Why Girls 'Throw Like a Girl'

'More Sexy, More Pressure, More Violence' Pervades Teen Girls

There's a reason many girls "throw like a girl," research suggests, and it's not a physical or anatomical one.

Youth workers who analyze research have pointed to some of the new trends around age-old issues among girls, particularly the cultural downpour of "more sexy, more pressure, and more violence."

In a July report by the Center for Youth and Family Ministry (CYFM), executive director Kara Powell and assistant director Brad Griffin highlighted research on the influence of self-objectification.

"Researchers ... have found that the way a girl feels about her body predicts how she'll throw a softball," Powell and Griffin wrote, citing the report, titled "Throwing like a girl: Self-objectification predicts adolescent girls' motor performance."

The more a girl is concerned about her appearance, the more likely she will throw like a girl. That also applies to one's view of God.

"[I]f it's true that the way girls feel about their bodies affects the way they toss a ball, then it's all the more true that the way they feel about their bodies impacts the way they view the One who created them in His image," stated Powell and Griffin.

The CYFM directors identified three "mores" in current trends.

First – More Sexy:

A recent report by the American Psychological Association showed the increasing sexualization of girls today. Virtually every media form studied, including television, music videos, movies, video games and advertising, provides ample evidence of the sexualization of women, APA reported.

Women more often than men are portrayed in a sexual manner and are objectified and a narrow standard of physical beauty is heavily emphasized, according to the 2007 report.

Such sexualization negatively affects girls' well-being, the study further found. Sexualization is linked to impaired cognitive performance, eating disorders, low self-esteem, and even physical health problems.

Meanwhile, over 77,000 invasive cosmetic surgical procedures were performed on teens 18 and younger in 2005, which was a 15 percent increase since 2000, according to the American Society of Plastic Surgeons. Powell and Griffin highlight that minors cannot undergo such surgeries unless their parents consent and oftentimes, the parents pay for the surgery.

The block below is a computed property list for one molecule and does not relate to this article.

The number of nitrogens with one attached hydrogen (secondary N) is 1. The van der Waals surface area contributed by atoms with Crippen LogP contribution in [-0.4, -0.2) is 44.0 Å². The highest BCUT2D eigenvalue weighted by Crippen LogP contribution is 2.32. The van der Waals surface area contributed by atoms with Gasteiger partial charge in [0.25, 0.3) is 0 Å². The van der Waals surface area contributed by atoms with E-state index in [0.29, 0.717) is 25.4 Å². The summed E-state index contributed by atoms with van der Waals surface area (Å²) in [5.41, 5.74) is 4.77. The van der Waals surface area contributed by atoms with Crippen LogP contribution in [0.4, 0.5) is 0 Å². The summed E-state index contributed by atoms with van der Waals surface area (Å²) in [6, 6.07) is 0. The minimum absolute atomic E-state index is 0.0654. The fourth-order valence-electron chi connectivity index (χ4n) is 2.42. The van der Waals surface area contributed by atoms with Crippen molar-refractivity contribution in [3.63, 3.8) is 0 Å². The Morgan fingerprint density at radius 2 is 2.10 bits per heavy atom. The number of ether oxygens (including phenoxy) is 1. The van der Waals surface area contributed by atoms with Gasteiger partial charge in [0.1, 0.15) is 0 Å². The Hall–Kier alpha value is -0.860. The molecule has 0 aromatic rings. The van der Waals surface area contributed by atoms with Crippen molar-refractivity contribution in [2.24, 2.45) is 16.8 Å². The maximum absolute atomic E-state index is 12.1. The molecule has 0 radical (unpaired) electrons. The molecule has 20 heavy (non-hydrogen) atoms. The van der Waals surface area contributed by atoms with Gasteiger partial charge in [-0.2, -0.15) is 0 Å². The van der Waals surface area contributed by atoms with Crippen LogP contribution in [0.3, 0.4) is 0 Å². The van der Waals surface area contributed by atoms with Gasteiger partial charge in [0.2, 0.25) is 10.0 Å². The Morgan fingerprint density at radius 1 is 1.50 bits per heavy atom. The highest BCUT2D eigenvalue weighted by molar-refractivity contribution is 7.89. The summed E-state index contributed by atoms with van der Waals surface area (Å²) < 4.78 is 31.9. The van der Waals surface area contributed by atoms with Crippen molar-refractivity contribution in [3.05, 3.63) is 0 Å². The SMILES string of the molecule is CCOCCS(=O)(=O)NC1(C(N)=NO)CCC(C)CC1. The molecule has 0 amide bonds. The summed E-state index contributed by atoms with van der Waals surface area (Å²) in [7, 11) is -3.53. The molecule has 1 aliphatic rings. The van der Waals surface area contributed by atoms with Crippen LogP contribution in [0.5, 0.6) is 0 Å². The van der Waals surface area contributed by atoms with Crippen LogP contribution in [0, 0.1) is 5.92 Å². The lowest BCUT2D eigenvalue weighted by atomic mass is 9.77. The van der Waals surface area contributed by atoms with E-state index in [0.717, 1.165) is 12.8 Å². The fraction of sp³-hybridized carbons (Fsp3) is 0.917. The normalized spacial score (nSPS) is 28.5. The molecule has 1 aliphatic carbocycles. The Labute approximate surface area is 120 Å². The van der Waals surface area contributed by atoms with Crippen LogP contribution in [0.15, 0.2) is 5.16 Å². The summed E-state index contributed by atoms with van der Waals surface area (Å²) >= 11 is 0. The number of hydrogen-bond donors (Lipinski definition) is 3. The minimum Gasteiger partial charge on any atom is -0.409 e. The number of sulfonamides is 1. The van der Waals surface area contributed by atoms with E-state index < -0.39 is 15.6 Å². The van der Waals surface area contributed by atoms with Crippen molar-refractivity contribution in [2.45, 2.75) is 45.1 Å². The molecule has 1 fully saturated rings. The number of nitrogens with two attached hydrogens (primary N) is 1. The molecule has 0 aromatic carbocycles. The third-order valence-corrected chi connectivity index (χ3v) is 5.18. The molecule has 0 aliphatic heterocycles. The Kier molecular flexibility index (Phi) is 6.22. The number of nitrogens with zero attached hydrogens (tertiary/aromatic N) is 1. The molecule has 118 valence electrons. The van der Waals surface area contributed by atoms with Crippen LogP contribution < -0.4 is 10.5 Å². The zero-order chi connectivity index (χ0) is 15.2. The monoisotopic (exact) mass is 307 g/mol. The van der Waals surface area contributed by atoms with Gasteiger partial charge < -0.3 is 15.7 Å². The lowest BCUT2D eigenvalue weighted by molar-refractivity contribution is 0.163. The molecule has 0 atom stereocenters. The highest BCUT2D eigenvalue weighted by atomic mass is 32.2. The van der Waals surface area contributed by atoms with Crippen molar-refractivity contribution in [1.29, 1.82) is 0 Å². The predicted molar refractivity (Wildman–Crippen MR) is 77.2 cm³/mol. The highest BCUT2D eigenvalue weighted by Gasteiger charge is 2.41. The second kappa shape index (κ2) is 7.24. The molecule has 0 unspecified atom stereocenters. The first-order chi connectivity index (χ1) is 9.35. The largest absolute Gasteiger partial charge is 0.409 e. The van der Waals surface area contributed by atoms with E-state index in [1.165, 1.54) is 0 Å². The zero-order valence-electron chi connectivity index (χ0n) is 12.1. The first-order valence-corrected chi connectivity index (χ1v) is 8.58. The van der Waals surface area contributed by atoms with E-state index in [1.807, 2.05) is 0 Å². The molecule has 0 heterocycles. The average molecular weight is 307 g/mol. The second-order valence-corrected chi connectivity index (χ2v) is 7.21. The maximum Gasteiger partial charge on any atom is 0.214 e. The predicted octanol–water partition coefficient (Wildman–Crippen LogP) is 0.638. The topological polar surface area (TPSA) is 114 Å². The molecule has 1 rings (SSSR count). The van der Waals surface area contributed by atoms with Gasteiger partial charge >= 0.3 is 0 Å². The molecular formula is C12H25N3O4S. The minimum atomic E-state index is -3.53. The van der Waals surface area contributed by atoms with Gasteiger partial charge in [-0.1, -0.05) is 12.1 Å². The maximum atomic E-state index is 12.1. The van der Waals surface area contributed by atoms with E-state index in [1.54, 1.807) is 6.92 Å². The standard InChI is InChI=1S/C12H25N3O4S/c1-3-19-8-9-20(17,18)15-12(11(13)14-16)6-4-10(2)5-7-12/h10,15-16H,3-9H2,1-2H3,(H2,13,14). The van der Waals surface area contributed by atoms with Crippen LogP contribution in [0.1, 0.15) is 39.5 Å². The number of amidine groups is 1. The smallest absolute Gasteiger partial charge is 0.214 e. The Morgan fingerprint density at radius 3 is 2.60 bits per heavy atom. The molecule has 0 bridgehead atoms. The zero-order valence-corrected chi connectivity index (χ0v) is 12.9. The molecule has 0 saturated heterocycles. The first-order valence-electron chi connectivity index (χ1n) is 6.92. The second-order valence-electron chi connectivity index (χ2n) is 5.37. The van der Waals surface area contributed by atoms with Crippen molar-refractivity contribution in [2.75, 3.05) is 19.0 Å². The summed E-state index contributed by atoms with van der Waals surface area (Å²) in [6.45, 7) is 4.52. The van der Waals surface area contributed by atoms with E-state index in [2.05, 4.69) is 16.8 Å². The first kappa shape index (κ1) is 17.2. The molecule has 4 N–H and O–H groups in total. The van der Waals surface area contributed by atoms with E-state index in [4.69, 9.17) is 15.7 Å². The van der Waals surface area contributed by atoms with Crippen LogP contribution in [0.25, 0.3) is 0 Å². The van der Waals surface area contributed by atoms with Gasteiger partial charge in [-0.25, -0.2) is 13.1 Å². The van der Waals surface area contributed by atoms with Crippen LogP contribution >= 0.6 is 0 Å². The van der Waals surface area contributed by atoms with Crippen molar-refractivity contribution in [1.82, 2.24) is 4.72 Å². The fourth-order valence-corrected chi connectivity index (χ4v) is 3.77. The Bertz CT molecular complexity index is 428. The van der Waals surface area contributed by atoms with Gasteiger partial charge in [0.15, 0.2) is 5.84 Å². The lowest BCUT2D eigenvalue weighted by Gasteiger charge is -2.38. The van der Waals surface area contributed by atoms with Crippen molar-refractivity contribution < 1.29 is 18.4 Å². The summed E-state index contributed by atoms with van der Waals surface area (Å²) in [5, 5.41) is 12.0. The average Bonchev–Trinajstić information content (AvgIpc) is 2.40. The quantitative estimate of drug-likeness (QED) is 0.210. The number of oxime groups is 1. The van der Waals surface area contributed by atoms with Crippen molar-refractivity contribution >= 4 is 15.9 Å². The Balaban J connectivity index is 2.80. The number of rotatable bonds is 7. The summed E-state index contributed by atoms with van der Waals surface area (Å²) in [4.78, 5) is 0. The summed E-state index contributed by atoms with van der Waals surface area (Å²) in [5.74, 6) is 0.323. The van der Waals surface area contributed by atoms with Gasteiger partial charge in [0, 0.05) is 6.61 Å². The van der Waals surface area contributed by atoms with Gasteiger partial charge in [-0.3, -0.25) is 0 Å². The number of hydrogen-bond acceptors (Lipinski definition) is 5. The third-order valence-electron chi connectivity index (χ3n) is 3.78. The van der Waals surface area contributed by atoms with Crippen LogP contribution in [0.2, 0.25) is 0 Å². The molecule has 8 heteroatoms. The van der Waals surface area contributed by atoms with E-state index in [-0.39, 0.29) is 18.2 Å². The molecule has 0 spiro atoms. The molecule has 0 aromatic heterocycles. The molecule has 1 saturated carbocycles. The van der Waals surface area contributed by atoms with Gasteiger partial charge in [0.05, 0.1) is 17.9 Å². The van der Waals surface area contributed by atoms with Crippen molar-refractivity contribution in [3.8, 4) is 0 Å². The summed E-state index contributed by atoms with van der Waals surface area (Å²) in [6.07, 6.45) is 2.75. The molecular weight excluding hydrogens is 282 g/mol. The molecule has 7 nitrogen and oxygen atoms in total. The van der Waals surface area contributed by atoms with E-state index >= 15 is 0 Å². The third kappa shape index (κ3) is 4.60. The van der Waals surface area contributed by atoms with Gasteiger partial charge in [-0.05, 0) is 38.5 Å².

A recent ABC 20/20 report found that parents are giving their teen girls breast implants or other cosmetic surgery procedures for their high school graduation gift as opposed to the more typical new car.

Lulu Diaz, whose parents let her trade in the Jaguar they bought for graduation for new breasts, told ABC the talk among her friends is about how they look and getting breast implants.

The gift of breast implants costs about $7,000, but parents say they want their children to be happy.

"What I see today a lot is parents who cannot bear for their kids to be uncomfortable. They do not want them to suffer. They don't want them to struggle," said psychotherapist Laura Gray, who specializes in treating teens, to ABC.

Second – More Pressure:

Girls are facing more pressure to be "the Supergirl," as Powell and Griffin called it.

"The Supergirl does it all: varsity sports, student government, theater, community service, and oh yea, youth group too."

But girls are also not supposed to look like they're trying to be a Supergirl and at the same time, be "more sexy."

"It seems that the real Supergirl pressure cooker recipe is something like smart-and-athletic-but-still-sexy-without-trying.

Third – More Violence:

There has been a rise in physical exertion and aggression among teen girls over the last few years, as author James Garbarino points out in  See Jane Hit: Why Girls are Growing More Violent and What We Can Do About It.

"This 'new' physicality can in part be attributed to cultural shifts in attitudes towards women's bodies, social standing and participation, sports, and, well, 'girl power,'" the CYFM directors wrote.

How to Block/Reduce the "More":

Some suggestions the directors make to help shelter the girls from the more sexy, more pressure and more violence culture include scheduling a Girls-Only weekend retreat to address the new pressures girls are experiencing and discuss what makes girls feel valued. Also, give girls ways to appropriately express their physicality, providing opportunities for girls to experience themselves in ministry as more than just a pretty face, a pressured leader, or a nursery worker.

Tips on reducing the downpour of pressure on girls include allowing the girls to express their thoughts on the three "mores" through poems, collages, songs or art to each other and to the guys in the ministry. And ask the guys to share their thoughts.

Discuss the issues with the parents and let them chew on some of the findings.

The primary "more" youth workers and parents have to offer their children is the message of Jesus Christ and how his death and resurrection brought hope and healing for the girls as much as anyone else, as Powell and Griffin pointed out. That "more" "trumps by far the 'mores' of our culture."